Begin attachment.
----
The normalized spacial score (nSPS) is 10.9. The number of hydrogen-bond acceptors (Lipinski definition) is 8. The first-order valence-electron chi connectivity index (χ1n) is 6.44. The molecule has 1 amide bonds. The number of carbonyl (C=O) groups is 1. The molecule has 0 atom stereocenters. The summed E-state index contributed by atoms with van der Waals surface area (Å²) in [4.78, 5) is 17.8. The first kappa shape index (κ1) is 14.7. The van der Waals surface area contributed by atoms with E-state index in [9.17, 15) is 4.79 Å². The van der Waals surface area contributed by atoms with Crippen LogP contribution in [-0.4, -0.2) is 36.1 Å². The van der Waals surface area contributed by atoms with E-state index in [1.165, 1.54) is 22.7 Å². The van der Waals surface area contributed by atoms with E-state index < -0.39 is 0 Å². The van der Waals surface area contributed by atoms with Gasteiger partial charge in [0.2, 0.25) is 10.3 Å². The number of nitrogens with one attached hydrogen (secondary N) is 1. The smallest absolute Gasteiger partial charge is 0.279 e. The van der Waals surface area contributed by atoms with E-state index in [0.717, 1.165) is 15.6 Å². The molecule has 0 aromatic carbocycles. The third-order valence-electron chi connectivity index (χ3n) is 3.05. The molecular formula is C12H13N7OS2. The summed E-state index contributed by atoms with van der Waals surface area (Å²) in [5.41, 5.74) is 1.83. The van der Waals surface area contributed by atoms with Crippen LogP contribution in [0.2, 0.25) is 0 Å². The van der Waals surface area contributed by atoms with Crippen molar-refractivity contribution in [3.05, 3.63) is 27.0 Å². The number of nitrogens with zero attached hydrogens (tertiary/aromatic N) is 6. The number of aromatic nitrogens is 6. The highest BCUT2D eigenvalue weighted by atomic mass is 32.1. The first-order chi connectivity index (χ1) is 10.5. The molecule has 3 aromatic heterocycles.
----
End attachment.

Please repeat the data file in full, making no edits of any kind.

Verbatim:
The normalized spacial score (nSPS) is 10.9. The number of hydrogen-bond acceptors (Lipinski definition) is 8. The first-order valence-electron chi connectivity index (χ1n) is 6.44. The molecule has 1 amide bonds. The number of carbonyl (C=O) groups is 1. The molecule has 0 atom stereocenters. The summed E-state index contributed by atoms with van der Waals surface area (Å²) in [4.78, 5) is 17.8. The first kappa shape index (κ1) is 14.7. The van der Waals surface area contributed by atoms with E-state index in [9.17, 15) is 4.79 Å². The van der Waals surface area contributed by atoms with Crippen LogP contribution in [-0.4, -0.2) is 36.1 Å². The van der Waals surface area contributed by atoms with E-state index in [1.165, 1.54) is 22.7 Å². The van der Waals surface area contributed by atoms with E-state index < -0.39 is 0 Å². The van der Waals surface area contributed by atoms with Gasteiger partial charge in [0.2, 0.25) is 10.3 Å². The number of nitrogens with one attached hydrogen (secondary N) is 1. The smallest absolute Gasteiger partial charge is 0.279 e. The van der Waals surface area contributed by atoms with E-state index in [0.717, 1.165) is 15.6 Å². The molecule has 0 aromatic carbocycles. The third-order valence-electron chi connectivity index (χ3n) is 3.05. The molecular formula is C12H13N7OS2. The summed E-state index contributed by atoms with van der Waals surface area (Å²) in [5.41, 5.74) is 1.83. The van der Waals surface area contributed by atoms with Crippen LogP contribution in [0.2, 0.25) is 0 Å². The van der Waals surface area contributed by atoms with Crippen molar-refractivity contribution in [3.05, 3.63) is 27.0 Å². The number of nitrogens with zero attached hydrogens (tertiary/aromatic N) is 6. The number of aromatic nitrogens is 6. The highest BCUT2D eigenvalue weighted by atomic mass is 32.1. The first-order chi connectivity index (χ1) is 10.5. The molecule has 3 aromatic heterocycles.